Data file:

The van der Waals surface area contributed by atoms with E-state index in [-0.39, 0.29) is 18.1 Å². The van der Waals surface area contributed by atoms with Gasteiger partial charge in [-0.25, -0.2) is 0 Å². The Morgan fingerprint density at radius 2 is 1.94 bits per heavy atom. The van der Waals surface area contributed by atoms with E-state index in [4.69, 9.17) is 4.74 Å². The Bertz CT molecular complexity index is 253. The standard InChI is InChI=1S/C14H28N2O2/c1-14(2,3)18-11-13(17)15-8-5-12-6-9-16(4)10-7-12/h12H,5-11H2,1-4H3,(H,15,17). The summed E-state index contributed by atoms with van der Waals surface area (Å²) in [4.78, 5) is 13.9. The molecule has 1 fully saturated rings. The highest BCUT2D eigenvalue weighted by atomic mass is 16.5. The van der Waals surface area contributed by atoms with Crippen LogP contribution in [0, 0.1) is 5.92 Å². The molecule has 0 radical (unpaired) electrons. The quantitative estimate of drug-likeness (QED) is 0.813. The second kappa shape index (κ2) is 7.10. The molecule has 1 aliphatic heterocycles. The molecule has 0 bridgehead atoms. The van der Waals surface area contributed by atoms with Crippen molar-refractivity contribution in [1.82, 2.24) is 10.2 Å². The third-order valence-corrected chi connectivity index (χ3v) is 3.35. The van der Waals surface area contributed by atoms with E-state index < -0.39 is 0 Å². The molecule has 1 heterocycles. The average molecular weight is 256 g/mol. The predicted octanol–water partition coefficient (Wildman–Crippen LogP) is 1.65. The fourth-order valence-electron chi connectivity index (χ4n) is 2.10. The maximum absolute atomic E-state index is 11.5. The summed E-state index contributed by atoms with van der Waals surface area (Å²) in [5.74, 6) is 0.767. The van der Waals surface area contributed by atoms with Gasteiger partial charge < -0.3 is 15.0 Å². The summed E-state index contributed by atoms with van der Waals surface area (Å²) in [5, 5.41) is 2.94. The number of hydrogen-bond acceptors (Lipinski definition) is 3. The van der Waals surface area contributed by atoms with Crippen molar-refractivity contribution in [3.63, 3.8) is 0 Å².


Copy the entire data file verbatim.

The van der Waals surface area contributed by atoms with E-state index in [-0.39, 0.29) is 18.1 Å². The van der Waals surface area contributed by atoms with Gasteiger partial charge in [-0.25, -0.2) is 0 Å². The Morgan fingerprint density at radius 2 is 1.94 bits per heavy atom. The van der Waals surface area contributed by atoms with E-state index in [4.69, 9.17) is 4.74 Å². The Bertz CT molecular complexity index is 253. The standard InChI is InChI=1S/C14H28N2O2/c1-14(2,3)18-11-13(17)15-8-5-12-6-9-16(4)10-7-12/h12H,5-11H2,1-4H3,(H,15,17). The summed E-state index contributed by atoms with van der Waals surface area (Å²) in [4.78, 5) is 13.9. The molecule has 1 fully saturated rings. The highest BCUT2D eigenvalue weighted by atomic mass is 16.5. The van der Waals surface area contributed by atoms with Crippen LogP contribution in [0, 0.1) is 5.92 Å². The molecule has 0 radical (unpaired) electrons. The quantitative estimate of drug-likeness (QED) is 0.813. The second kappa shape index (κ2) is 7.10. The molecule has 1 aliphatic heterocycles. The molecule has 0 bridgehead atoms. The van der Waals surface area contributed by atoms with Crippen molar-refractivity contribution in [1.82, 2.24) is 10.2 Å². The third-order valence-corrected chi connectivity index (χ3v) is 3.35. The van der Waals surface area contributed by atoms with E-state index < -0.39 is 0 Å². The molecule has 1 heterocycles. The average molecular weight is 256 g/mol. The predicted octanol–water partition coefficient (Wildman–Crippen LogP) is 1.65. The fourth-order valence-electron chi connectivity index (χ4n) is 2.10. The maximum absolute atomic E-state index is 11.5. The summed E-state index contributed by atoms with van der Waals surface area (Å²) in [5.74, 6) is 0.767. The van der Waals surface area contributed by atoms with Gasteiger partial charge < -0.3 is 15.0 Å². The summed E-state index contributed by atoms with van der Waals surface area (Å²) in [5, 5.41) is 2.94. The number of hydrogen-bond acceptors (Lipinski definition) is 3. The van der Waals surface area contributed by atoms with Crippen molar-refractivity contribution in [3.63, 3.8) is 0 Å².